used depends on what is available at the time. The deep litter is used to
promote natural immunity and is not touched once down for the 2 years
it is in use. It is essential that the litter is always kept dry and it would
not be used if there was a problem with dampness. The birds in the
natural lofts can nest in the nest boxes provided or as some do, on the
loft floor in the deep litter. The young birds bred in the natural loft are
always very strong and healthy. These are only trained as young birds,
as the partners feel the distance lines need time to mature. They are
then raced inland as yearlings and go over the channel for the first
time as 2 year olds.
At the height of the season the lofts house around 25 pairs of stock
birds and 50 to 70 racers made up of 21 widowhood cocks, 12
widowhood hens and the rest are natural distance birds. Around 100
young birds are reared each year and of these, generally speaking, 30
or 40 remain for the partners own use after the season as some are sold
or given to good causes or friends.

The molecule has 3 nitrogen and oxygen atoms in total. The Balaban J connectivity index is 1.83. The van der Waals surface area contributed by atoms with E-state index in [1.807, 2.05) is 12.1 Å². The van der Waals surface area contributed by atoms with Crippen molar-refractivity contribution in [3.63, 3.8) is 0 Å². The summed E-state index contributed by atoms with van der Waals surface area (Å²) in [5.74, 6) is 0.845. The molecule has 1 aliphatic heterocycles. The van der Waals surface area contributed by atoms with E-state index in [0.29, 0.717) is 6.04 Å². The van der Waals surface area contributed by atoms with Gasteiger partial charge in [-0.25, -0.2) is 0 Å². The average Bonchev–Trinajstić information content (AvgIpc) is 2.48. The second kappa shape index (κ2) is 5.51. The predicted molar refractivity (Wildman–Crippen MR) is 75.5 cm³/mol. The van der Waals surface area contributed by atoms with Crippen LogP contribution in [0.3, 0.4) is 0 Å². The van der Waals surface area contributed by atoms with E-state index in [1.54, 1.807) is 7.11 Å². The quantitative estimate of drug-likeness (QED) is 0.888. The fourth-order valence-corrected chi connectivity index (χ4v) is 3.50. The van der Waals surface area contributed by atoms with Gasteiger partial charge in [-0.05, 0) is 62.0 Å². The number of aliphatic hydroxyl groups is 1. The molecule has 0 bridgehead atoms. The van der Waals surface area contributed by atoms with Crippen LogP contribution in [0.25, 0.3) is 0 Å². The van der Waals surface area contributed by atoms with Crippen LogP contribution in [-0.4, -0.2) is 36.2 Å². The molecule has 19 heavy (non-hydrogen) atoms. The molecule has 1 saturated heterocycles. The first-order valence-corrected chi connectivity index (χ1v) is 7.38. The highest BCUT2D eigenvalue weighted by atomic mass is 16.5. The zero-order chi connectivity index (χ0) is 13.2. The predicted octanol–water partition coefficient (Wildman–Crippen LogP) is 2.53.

The widowers are geared for inland racing and races up to 400 miles.
The naturals are used for 400 miles and further. The natural lofts were
established just 3 years ago with a plan to get birds ready for Tarbes in

Bryan and Anthony compete with approximately 21 widowhood cocks
and 12 widowhood hens, with both sexes returning to non racing stock
birds. They also have 45 natural distance birds, these fly natural and
every effort is made to have them at different stages of the nesting cycle
i.e. sitting eggs, young, driving cocks, Most of the major wins have
been up to 350 miles achieved with widowhood cocks. However it is
hoped that the natural birds will come good in 2012 from the longer
The intention is that in 2012 the Widowhood cocks will race inland with
some selected for BICC or NFC races up to 350 miles. The widowhood
hens will be targeted for the short channel races with the BICC, NFC
and WSRNFC. They will be nursed inland for around 4 races then
jumped into the channel races. They will then race every other week in
classic races. The naturals will get 3 or 4 inland races to get them fit
and they will then get two short channel races before being held back
for specific long distance races. Bryan and Anthony hope to have 3 at
Tarbes and 10 at Bergerac in 2012.
Stock birds are mated mid January and racers between mid January
and early February.
The widowhood birds are paired for the first race and they try to keep
them going inland and in 2 or 3 early channel races. The Naturals are
not paired at any set date as they are always left together and are not
separated during the winter months. It has been found that they start to